Reg Harris
Vin Denson
Brian Robinson
Sean Yates
Barry Hoban
Graham Webb
Paul Sherwen
John Herety
Tony Doyle (great six day rider and a roadie)
Joey McLaughlin

Many of these guys were pioneers, especially on the continental pro circuit.

Pioneers when the big money wasn't in pro cycling.

Some call it the Golden Age.

As for Chris Hoy, a Knighthood when Robert Millar didn't even get an OBE, I don't think so.

Look at the UK and (ok Irish) riders in the Fagor squad of the 1980s - Roche, Elliott, Yatesy, Earley, Millar.

Talent, enough said.

Roadking.


Last edited by roadking on Sat Jan 22, 2011 2:51 pm, edited 1 time in total.

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PostPosted: Sat Jan 22, 2011 2:50 pm 
King of the DuckBoard
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I'd choose only one. That would be Graeme Obree


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 Post subject: Obree!
PostPosted: Sat Jan 22, 2011 2:55 pm 
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I can hear a light breeze and tumbleweed blowing across the road!

Roadking.


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PostPosted: Sat Jan 22, 2011 7:45 pm 
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men, based on balls & achievement - obree
men based on potential - malc elliott - if only he'd not playboyed it in his peak years
women - beryl burton - beat the best of the men, and at a time when it wasnt trendy for women to be "hard" sportstars


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 Post subject: Riders...
PostPosted: Sat Jan 22, 2011 8:17 pm 
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pigman wrote:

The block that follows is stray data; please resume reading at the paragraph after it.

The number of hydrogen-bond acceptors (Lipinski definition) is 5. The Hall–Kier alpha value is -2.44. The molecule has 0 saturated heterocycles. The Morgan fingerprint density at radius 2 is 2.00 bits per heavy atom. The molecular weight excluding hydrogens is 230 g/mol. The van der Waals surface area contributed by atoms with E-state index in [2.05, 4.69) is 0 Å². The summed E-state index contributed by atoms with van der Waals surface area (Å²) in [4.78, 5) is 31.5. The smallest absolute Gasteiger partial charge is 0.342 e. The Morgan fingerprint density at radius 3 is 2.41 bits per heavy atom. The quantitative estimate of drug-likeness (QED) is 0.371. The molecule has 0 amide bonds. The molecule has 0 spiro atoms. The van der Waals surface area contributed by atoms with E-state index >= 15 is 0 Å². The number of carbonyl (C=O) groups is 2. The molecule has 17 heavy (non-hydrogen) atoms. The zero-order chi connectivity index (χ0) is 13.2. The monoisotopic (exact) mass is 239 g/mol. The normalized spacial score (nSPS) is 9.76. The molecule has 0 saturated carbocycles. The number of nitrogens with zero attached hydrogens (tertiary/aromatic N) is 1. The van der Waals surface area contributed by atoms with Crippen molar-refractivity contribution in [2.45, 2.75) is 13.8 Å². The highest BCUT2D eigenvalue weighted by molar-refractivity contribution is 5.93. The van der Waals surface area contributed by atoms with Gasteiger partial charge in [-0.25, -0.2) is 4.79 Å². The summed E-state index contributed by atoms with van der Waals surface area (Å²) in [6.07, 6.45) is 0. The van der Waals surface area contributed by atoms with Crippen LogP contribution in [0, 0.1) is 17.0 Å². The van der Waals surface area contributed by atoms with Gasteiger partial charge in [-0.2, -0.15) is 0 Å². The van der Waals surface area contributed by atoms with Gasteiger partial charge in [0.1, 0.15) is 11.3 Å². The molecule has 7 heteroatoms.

men, based on balls & achievement - obree
men based on potential - malc elliott - if only he'd not playboyed it in his peak years
women - beryl burton - beat the best of the men, and at a time when it wasnt trendy for women to be "hard" sportstars


Elliott, I've already said my piece about the Sheffielder, Obree, well we're all entitled to a view.

Beryl Burton...I'd agree also about beryl for the reasons I'd cite riders like Denson, Robinson et al.

This could go on...and many of the riders are unfamiliar to many forum members who are unqualified to comment.

Roadking.


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PostPosted: Sat Jan 22, 2011 8:32 pm 
Pumpy's Bear
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Reg Harris is a particularly good suggestion, should definitely feature on such lists.

roadking wrote:
As for Chris Hoy, a Knighthood when Robert Millar didn't even get an OBE, I don't think so.


Can't see how it is Chris Hoy's 'fault' that he has a knighthood and isn't really here or there when discussing his achievements which are considerable.

roadking wrote:
This could go on...and many of the riders are unfamiliar to many forum members who are unqualified to comment.


"This could go on"? That was the point of the thread.

"...many forum members who are unqualified to comment"? Seriously?

I do agree however that it's tough to look past Beryl Burton for her multiple achievements and simply staggering longevity. The story behind the 1965 12 hour record is graet.


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 Post subject: Riders.
PostPosted: Sat Jan 22, 2011 9:18 pm 
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I was commenting on the injustice of Millar not receiving any recognition for hs contribution to pro cycling.

As for my comment about a"lack of qualification"; the qualification is: if you don't know of a rider's achievements you are ergo unable to place them into any kind of context or slightly banal comparison with others either from an earlier or later period.

Vin Denson for example, Tom Simpson's best friend (I know someone who knew them both). Who would you compare him with, how do you rate his achievements?

Yes, it is abitrary.

Roadking.


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PostPosted: Sat Jan 22, 2011 9:25 pm 
Pumpy's Bear
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Fair enough.

While there's more info out there, for those interested in a quick history of Vin Denson http://en.wikipedia.org/wiki/Vin_Denson